Exhibit Hall | Forum 7
Purpose: Brachytherapy is an important component in managing cervical cancer and improves survival rates over external beam radiotherapy alone. Manually accurate delineation of organs at risk (OARs) and targets is the most time-consuming aspect of a cervix brachytherapy procedure. To reduce the contouring time, this study aims to develop an automatic segmentation framework in female pelvic magnetic resonance (MR) images using deep learning (DL) techniques.
Methods: A dataset of 48 T2-weighted MR images (acquired axially) of cervix region was built from 13 cervical cancer patients undergoing brachytherapy. These MR images were manually contoured by radiation oncologists during brachytherapy treatment. An end-to-end automatic segmentation framework was developed based on a novel self-adapting U-Net-based method, called nnU-Net ('no-new-Net'). 3D full-resolution U-Net architecture was manually selected to preserve the image quality and the automated configuration was used for preprocessing, network training, and postprocessing. The network was trained on 42 cases from 11 patients for 200 epochs with 5-fold cross-validation and applied to four OARs (bladder, rectum, sigmoid, and small bowel) and high-risk clinical target volume (HR-CTV). The segmentation performance was evaluated by the volumetric Dice Similarity Coefficients (DSC), 95th percentile of Hausdorff distance (HD95), surface DSC, and added path length (APL).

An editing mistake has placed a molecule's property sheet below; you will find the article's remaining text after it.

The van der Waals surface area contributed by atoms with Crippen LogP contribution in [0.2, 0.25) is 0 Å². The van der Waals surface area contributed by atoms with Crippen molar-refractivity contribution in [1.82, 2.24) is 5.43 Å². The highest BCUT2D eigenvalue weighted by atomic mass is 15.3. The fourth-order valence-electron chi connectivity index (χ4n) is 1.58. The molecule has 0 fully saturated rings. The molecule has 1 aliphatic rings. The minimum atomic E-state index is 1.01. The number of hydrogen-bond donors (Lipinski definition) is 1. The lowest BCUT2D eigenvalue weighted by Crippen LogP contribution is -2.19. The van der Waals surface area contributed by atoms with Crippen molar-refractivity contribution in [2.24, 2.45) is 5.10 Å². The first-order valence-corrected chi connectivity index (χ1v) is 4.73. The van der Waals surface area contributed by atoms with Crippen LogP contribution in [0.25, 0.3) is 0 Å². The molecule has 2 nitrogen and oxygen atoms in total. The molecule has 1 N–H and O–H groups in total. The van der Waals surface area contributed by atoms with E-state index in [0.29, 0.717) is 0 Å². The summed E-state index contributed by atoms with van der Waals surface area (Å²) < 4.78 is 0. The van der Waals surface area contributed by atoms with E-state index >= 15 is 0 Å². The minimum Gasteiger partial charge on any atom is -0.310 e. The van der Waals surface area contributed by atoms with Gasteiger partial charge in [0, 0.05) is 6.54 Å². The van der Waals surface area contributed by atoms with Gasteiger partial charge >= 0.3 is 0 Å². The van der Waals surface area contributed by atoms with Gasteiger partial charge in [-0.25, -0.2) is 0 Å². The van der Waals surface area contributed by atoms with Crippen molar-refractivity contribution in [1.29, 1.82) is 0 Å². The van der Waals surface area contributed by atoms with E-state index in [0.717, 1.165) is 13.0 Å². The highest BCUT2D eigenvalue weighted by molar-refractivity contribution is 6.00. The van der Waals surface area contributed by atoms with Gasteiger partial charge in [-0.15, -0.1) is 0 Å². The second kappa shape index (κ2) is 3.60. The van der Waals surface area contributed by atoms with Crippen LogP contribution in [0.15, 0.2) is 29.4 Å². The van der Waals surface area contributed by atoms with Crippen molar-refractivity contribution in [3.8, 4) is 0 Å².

Results: The preliminary results of the automatic segmentation showed that the volumetric DSCs (mean±standard deviation) for the 6 test cases were 0.87±0.03 (bladder), 0.83±0.03 (rectum), 0.64±0.08 (sigmoid), 0.6±0.2 (small bowel), and 0.6±0.1 (HR-CTV). With the novel self-configuration method, our model demonstrated comparable performance with previous studies despite the very limited dataset size.
Conclusion: We have proposed a DL-based automatic segmentation approach for cervical cancer targets and OARs in MR-guided brachytherapy. This method holds great potential to improve contouring efficiency without clinically significant loss of accuracy and thus, improving plan accuracy and decreasing dosimetric uncertainty.
Funding Support, Disclosures, and Conflict of Interest: CIHR #426366; Funding support from TECHNA Institute
Brachytherapy, MRI, Segmentation
TH- Brachytherapy: Imaging for brachytherapy: development and applications